I found the printing and bookbinding overpowered with hands in New York. I remained idle for twelve days in consequence; when finding there was many out of employment like myself I determined to turn myself to something else, seeing that there was nothing to be got by idleness. The trifle which I had saved was going from me fast. I drove about accordingly and was engaged by a bookseller to hawk maps for him at 7 dollars a week. This I done much to his satisfaction but when the town was well supplied he discharged me and instead of paying me my entire bill he stopped 9 dollars for maps which he said I made him no return for. I had to look for justice but was defeated for want of a person to prove my account. I lost the 9 dollars which I reckon to be 45 shillings. However I got such an insight into the manners and customs of the natives whilst going among them with the maps as served me extremely. I now had about 60 dollars of my own saved, above every expense. These I laid out in the purchase of pictures on New Year’s Day, which I sell ever since. I am doing astonishingly well, thanks be to God and was able on the 16th of this month to make a deposit of 100 dollars in the bank of the United States.

Thus you see, my dearest Fanny, God has at length done something for us; every penny of it is my own hard earnings and I am no convinced that it is only by deserving His blessing that we can hope or expect to merit His favors; apropos, I must inform you that I made a solemn promise to God while at sea that if it was His goodness to spare my life till I get ashore I would make a hearty confession of my sins, which I thank Him for having granted me time and grace to perform, and this I mention, my love, because I know that it will be a source of pleasure to you; though living happy in the midst of my brother’s family whom you know that I always loved and being as yet very successful in dealing in the pictures and indeed I may say in everything I have taken in hand since I came to America, I feel, particularly in the evenings, when I return home, a lonesomeness and lowness of spirits which oppress me almost to fainting.


There are poor houses charity schools and even soup houses here which shows that there are a number of destitute poor; of course there is misery in every part of the world, but none of the real actual poverty and distress which is in all parts of Ireland.


One thing I think is certain that if the emigrants knew before hand what they have to suffer for about the first six months after leaving home in every respect they would never come here. However, an enterprising man, desirous of advancing himself in the world will despise everything for coming to this free country, where a man is allowed to thrive and flourish, without having a penny taken out by government; no visits from tax gatherers, constables or soldiers, every one at liberty to act and speak as he likes, provided it does not hurt another, to slander and damn government, abuse public men in their office to their faces, wear your hat in court and smoke a cigar while speaking to the judge as familiarly as if he was a common mechanic, hundreds go unpunished for crimes for which they would be surely hung in Ireland; in fact, they are so tender of life in this country that a person should have a very great interest to get himself hanged for anything!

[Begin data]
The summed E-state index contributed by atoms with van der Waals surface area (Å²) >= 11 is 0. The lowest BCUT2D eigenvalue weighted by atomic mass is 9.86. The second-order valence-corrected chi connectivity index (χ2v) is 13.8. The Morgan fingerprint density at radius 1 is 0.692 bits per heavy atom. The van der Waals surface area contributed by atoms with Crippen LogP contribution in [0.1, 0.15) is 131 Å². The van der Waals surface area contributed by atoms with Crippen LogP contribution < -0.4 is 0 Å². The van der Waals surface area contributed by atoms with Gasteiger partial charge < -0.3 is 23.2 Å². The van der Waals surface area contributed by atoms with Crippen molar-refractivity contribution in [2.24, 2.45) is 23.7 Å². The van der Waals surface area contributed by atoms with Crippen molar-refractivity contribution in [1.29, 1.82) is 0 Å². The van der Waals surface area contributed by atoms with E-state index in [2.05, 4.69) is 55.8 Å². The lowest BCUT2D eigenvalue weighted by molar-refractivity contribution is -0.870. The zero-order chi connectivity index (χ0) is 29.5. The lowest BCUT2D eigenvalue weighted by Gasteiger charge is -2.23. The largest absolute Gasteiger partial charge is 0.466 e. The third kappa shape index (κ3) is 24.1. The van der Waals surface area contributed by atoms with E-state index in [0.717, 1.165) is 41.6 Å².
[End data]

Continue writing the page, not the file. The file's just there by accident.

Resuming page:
It is I think an observation of your own that there is no love without jealousy, thus I often think my dearest love that you should not have parted with me with dry eyes or giving me some token of your love, which of our faults was it, my forgetting even to get the little gold heart which hung so long on my neck placed there by your own hands or your neglecting to restore it on that breast from which for its safety it was taken. Oh my dear fanny what would I not now give for that precious little heart which would constantly remind me of my first ardent affection for you, and which you hung on my neck in token of your purest love for me. Thus my dearest jewel my whole life is employed in thinking of you and I suppose I may now say of my little angels, kiss them a thousand times for me, keep my name familiar with Ned. If anything should happen [to] him I could never after do any good.

I can not say any more but for ever and ever your loving husband.


Source: Journal of the American Irish Historical Society 12 (1913), 201–204.